This has been the subject of debate: What is the most effective team comp?
While that answer may be easier to identify in a perfect setting, it may be quite some time before your team is able to come together and truly work efficiently and effectively. In addition, some players may only be comfortable playing as, or are much more effective with specific warriors or roles, and as such would decrease their effectiveness when playing a warrior that they’re not as familiar with.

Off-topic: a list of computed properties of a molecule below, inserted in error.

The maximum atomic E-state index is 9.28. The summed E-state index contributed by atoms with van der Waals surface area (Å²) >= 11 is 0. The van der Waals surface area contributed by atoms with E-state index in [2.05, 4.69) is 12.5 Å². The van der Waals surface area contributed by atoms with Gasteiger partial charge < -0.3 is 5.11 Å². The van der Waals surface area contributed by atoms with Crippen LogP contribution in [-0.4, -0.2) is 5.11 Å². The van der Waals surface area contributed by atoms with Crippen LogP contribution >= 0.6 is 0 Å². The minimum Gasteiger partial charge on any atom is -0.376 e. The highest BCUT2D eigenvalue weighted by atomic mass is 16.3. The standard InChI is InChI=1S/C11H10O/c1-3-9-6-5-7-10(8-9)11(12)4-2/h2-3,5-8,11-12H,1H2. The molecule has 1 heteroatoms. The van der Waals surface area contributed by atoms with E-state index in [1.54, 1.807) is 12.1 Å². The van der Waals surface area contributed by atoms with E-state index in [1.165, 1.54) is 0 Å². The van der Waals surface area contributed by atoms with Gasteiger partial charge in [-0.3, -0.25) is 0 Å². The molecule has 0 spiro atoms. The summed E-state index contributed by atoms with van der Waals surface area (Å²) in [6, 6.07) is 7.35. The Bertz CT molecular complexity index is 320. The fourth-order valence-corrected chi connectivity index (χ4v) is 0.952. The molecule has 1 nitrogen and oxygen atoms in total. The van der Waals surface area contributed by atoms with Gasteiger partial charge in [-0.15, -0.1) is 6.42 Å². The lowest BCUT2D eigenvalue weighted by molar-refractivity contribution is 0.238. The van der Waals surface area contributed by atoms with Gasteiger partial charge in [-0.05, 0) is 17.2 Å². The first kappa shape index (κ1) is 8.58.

So, another approach to narrowing down your team comp could be to identify everyone’s favorite or most effective warrior, and then build a comp/strategy up from there. Play to your strengths, while identifying, and ultimately working towards addressing your weaknesses. Experiment with team comp variances, to explore options and open up new strategies and possibilities. In addition, identifying potential equipment builds to use during matches (to support your strats), can really increase your chances for success, while helping to mitigate the impact potential deficiencies in playstyle and teamwork.
Something that I’m really interested in hearing:
What do you think would be the best comps for the following general strats, and why? - Running, Team Fighting, Stall/Territory